LBUSD News (06/24/14) $3M Grant to Help Principal Supervisors Skip to main content
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$3M Grant to Help Principal Supervisors

The Wallace Foundation is investing about $3 million in a five-year effort to help the Long Beach Unified School District improve the effectiveness of its principal supervisors so they can better work with principals to raise the quality of teaching and learning in schools.

The local grant is part of Wallace’s new $30 million national Principal Supervisor Initiative involving 14 urban school districts across the country.

“We’re excited to receive this important and generous grant,” said LBUSD Superintendent Christopher J. Steinhauser. “These new resources will help us to build upon our professional development of principal supervisors. This work fits well with our ongoing training of principals and teachers, all of which is key to improving student achievement.”

Wallace launched the new initiative because it believes the overlooked supervisor position has emerged as central to improving principals’ performance.

“In many large school districts, principal supervisors oversee too many principals – 24 on average – and focus too much on bureaucratic compliance,” said Jody Spiro, Wallace’s director of education leadership. “This new initiative aims to help districts move principal supervisors’ focus to one of support, freeing them to better coach and develop principals to help them improve instruction.”

Wallace chose LBUSD and the five other districts after inviting 23 districts to compete to be chosen for the initiative. LBUSD and the other five districts are considered to be among the nation’s most advanced districts in recognizing the importance of the principal supervisor position. Besides LBUSD the five other districts are Des Moines (Iowa), Broward County (Fla.), Minneapolis, Cleveland and DeKalb County (Georgia).

LBUSD and the five other districts will be part of an independent, $2.5 million evaluation that will help answer whether and how boosting the supervisor post leads to more effective principals.

The new Principal Supervisor Initiative grew out of Wallace’s 14 years of work to improve school leaders. Feedback from the field to the foundation suggested that principal supervisors often lacked the right training and support – and that this can jeopardize principal effectiveness. Nationwide, there’s no consistency across districts about principal supervisor positions. Job titles and definitions vary. Hiring criteria can be vague, and these supervisors rarely have the training to help principals improve instruction. Another problem is that most principal supervisors say their top task is ensuring bureaucratic compliance with district procedures, instead of spending valuable time helping principals lead schools more effectively.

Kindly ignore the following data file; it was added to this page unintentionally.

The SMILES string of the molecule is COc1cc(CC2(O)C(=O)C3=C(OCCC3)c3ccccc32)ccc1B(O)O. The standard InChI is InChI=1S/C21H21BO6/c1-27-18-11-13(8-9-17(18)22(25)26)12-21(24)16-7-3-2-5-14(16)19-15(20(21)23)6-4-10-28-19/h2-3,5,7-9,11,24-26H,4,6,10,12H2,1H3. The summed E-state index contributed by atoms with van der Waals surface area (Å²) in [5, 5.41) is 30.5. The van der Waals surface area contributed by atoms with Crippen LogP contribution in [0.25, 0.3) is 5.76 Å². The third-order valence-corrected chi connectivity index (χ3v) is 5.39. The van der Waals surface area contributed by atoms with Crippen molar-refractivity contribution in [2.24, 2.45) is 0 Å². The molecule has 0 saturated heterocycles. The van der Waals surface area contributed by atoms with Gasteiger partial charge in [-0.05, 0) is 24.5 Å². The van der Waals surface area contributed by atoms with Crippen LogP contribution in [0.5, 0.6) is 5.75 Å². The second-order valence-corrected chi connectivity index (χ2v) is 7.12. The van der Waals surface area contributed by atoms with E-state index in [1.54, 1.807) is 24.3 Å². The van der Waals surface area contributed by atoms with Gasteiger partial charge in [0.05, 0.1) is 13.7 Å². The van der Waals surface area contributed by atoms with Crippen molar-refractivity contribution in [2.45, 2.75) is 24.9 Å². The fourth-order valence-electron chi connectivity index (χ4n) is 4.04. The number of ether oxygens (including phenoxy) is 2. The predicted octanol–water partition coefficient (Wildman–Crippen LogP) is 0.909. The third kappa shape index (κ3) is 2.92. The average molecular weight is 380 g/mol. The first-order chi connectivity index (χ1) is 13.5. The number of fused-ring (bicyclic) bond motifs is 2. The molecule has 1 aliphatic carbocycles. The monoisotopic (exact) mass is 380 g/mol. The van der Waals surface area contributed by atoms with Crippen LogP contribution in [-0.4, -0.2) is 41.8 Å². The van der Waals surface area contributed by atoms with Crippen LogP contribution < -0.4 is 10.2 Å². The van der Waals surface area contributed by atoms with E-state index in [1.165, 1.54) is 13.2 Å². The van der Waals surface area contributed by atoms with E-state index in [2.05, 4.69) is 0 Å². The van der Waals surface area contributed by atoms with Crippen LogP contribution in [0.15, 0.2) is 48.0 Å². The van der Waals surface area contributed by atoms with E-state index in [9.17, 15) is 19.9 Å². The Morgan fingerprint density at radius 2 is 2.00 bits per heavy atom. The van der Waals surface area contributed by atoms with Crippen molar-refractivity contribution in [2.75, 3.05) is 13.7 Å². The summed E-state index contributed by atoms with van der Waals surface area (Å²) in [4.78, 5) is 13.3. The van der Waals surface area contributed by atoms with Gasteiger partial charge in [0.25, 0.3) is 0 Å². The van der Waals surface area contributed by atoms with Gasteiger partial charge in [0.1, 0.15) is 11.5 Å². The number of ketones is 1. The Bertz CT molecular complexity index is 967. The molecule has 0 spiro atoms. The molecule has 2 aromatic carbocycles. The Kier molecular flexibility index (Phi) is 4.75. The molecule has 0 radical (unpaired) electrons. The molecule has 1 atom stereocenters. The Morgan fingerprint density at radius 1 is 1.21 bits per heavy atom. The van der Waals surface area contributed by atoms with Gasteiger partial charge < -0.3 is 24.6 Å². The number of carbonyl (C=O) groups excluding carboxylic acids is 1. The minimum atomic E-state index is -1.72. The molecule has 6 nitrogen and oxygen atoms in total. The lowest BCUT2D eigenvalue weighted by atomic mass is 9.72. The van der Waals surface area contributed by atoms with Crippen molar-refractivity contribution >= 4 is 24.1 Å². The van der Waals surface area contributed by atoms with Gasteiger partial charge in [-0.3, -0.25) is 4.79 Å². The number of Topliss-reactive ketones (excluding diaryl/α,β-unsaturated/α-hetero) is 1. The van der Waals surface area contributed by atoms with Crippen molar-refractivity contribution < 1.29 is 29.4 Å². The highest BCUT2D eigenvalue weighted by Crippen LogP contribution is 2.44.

That concern was heightened with research Wallace commissioned from the Council of the Great City Schools, a coalition of the nation’s largest school districts, which released a report last fall, Rethinking Leadership: The Changing Role of Principal Supervisors. Based in part on a survey with responses from 43 large school districts, the report found that principal supervisors – whose job titles range from area superintendent to zone supervisor to instructional coach – often oversee large numbers of principals while juggling extensive administrative responsibilities. The survey concluded that many supervisors lack access to instructionally focused professional development.

The foundation decided to launch the Principal Supervisor Initiative and conduct a study to answer this question: If principal supervisors in large, complex districts shift from overseeing compliance to sharpening principals’ instructional leadership capabilities, and if they are provided with the right training, support and number of principals to supervise, would this improve the effectiveness of the principals with whom they work?

For the evaluation, the foundation will select independent researchers to provide evidence on how the Principal Supervisor Initiative is carried out in LBUSD and the five other districts. They will examine, among other things, whether the effort improved the performance of principals, as measured by VAL-ED, a leader assessment tool developed with Wallace funding by researchers at Vanderbilt University and the University of Pennsylvania.

The evaluators plan to issue two major reports: one assessing the early experiences of the districts and how they manage the process of changing principal supervision; and a final report assessing how the districts change the supervision of principals, how supervisors and principals respond to the new approach, and how the new principal supervisors affect the performance of the principals they supervise.

Wallace’s national Principal Supervisor Initiative also involves eight other districts in various stages of strengthening their principal supervisor positions, but those districts will not be part of the study.